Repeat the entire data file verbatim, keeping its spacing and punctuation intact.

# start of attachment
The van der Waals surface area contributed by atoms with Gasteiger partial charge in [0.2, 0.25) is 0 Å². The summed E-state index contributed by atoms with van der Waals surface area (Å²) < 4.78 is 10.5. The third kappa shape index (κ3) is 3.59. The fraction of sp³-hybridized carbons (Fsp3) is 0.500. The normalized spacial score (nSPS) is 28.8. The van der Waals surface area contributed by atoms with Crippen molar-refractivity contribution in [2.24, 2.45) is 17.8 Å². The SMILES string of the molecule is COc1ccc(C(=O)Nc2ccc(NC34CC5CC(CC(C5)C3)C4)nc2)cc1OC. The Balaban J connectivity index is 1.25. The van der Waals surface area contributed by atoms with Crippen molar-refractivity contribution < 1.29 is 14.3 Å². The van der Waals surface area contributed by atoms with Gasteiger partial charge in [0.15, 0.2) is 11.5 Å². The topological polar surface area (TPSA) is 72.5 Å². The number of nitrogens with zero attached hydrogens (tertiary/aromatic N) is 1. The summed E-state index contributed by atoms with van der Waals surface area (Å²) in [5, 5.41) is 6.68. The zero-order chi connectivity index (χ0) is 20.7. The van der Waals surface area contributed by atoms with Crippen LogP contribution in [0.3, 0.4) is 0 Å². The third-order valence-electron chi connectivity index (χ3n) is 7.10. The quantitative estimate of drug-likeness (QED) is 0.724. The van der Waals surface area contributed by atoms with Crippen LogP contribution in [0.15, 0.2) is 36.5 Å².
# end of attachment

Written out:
The van der Waals surface area contributed by atoms with Gasteiger partial charge in [0.2, 0.25) is 0 Å². The summed E-state index contributed by atoms with van der Waals surface area (Å²) < 4.78 is 10.5. The third kappa shape index (κ3) is 3.59. The fraction of sp³-hybridized carbons (Fsp3) is 0.500. The normalized spacial score (nSPS) is 28.8. The van der Waals surface area contributed by atoms with Crippen molar-refractivity contribution in [2.24, 2.45) is 17.8 Å². The SMILES string of the molecule is COc1ccc(C(=O)Nc2ccc(NC34CC5CC(CC(C5)C3)C4)nc2)cc1OC. The Balaban J connectivity index is 1.25. The van der Waals surface area contributed by atoms with Crippen molar-refractivity contribution < 1.29 is 14.3 Å². The van der Waals surface area contributed by atoms with Gasteiger partial charge in [0.15, 0.2) is 11.5 Å². The topological polar surface area (TPSA) is 72.5 Å². The number of nitrogens with zero attached hydrogens (tertiary/aromatic N) is 1. The summed E-state index contributed by atoms with van der Waals surface area (Å²) in [5, 5.41) is 6.68. The zero-order chi connectivity index (χ0) is 20.7. The van der Waals surface area contributed by atoms with Crippen LogP contribution in [0.3, 0.4) is 0 Å². The third-order valence-electron chi connectivity index (χ3n) is 7.10. The quantitative estimate of drug-likeness (QED) is 0.724. The van der Waals surface area contributed by atoms with Crippen LogP contribution in [0.15, 0.2) is 36.5 Å².